This post gives some notes on ways to create a Unix-like command line experience on Windows, without using a virtual machine like VMWare or a quasi-virtual machine like Cygwin. Finding Windows ports of Unix utilities is easy. The harder part is finding a shell that behaves as expected. (Of course “as expected” depends on your expectations!) There […]

Data, code, and regulation

Data is code and code is data. The distinction between software (“code”) and input (“data”) is blurry at best, arbitrary at worst. And this distinction, or lack thereof, has interesting implications for regulation. In some contexts software is regulated but data is not, or at least software comes under different regulations than data. For example, […]

Subway map of the solar system

This is a thumbnail version of a large, high-resolution image by Ulysse Carion. Thanks to Aleksey Shipilëv (@shipilev) for pointing it out. It’s hard to see in the thumbnail, but the map gives the change in velocity needed at each branch point. You can find the full 2239 x 2725 pixel image here or click on the […]

Fibonacci number system

Every positive integer can be written as the sum of distinct Fibonacci numbers. For example, 10 = 8 + 2, the sum of the fifth Fibonacci number and the first. This decomposition is unique if you impose the extra requirement that consecutive Fibonacci numbers are not allowed. [1] It’s easy to see that the rule against consecutive […]

New monthly newsletter

2 months agoAcademics : The Endeavour

Thank you for reading my blog. I’m starting a new email newsletter to address two things that readers have mentioned. Some say they enjoy the blog, but I post more often than they care to keep up with, particularly if they’re only interested in the non-technical posts. Others have said they’d like to know more about […]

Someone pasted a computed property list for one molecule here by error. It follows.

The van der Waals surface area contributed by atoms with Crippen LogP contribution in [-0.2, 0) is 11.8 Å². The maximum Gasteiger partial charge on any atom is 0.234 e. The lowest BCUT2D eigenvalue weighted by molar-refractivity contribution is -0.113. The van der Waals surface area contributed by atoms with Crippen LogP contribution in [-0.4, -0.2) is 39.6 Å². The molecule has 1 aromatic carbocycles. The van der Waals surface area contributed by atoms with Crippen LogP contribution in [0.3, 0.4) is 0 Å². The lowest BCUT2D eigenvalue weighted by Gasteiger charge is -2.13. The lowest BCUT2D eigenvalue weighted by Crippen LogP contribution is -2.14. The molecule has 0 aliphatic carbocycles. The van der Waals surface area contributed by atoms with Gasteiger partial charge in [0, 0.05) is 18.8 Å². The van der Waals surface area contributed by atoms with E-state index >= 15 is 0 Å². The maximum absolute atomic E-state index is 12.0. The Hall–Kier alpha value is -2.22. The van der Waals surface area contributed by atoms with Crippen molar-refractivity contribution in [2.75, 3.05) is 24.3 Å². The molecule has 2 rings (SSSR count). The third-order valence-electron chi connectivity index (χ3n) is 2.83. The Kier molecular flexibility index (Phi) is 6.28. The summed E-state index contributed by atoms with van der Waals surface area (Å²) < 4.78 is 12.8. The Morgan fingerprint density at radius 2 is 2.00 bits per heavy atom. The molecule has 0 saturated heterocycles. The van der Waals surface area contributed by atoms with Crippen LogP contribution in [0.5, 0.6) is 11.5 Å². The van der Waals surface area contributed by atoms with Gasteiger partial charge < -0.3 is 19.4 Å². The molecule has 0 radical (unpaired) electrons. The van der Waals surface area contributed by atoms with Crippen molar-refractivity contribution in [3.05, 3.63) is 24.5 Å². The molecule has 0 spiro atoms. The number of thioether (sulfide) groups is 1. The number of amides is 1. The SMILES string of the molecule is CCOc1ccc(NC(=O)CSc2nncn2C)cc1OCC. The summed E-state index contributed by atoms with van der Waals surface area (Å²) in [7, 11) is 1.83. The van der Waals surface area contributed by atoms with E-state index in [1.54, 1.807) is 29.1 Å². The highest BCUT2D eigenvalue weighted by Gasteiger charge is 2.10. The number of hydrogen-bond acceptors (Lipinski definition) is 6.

Information hiding

2 months agoAcademics : The Endeavour

One of the basic principles of software development is information hiding. People agree that it’s desirable, but not realize they have different ideas of what it means. And when done poorly, well-meaning attempts to make software more maintainable backfire. Leo Brodie cautions … we should clarify. From what, or whom are we hiding information? [T]raditional […]

Rotating PDF pages with Python

2 months agoAcademics : The Endeavour

Yesterday I got a review copy of Automate the Boring Stuff with Python. It explains, among other things, how to manipulate PDFs from Python. This morning I needed to rotate some pages in a PDF, so I decided to try out the method in the book. The sample code uses PyPDF2. I’m using Conda for […]

RSS feeds for Twitter accounts

2 months agoAcademics : The Endeavour

Twitter once provided RSS feeds for all Twitter accounts. They no longer provide this service. However, third parties can create RSS feeds from the content of Twitter accounts. BazQux has done this for my daily tip accounts, so you can subscribe to any of my accounts via RSS. AlgebraFact AnalysisFact CompSciFact Diff_eq MedVocab NetworkFact PerlRegex ProbFact […]

Scientifically valid, practically invalid

2 months agoAcademics : The Endeavour

In a recent episode of EconTalk, Phil Rosenzweig discusses how the artificial conditions necessary to make experiments scientifically valid can also make the results practically invalid. Rosenzweig discusses experiments designed to study decision making. Show More Summary

The Mozart Myth

2 months agoAcademics : The Endeavour

I don’t know how many times I’ve heard about how Mozart would compose entire musical scores in his head and only write them down once they were finished. Even authors who say creativity is more hard work than genius have admitted that Mozart was an exception. But it maybe he wasn’t. In his new book […]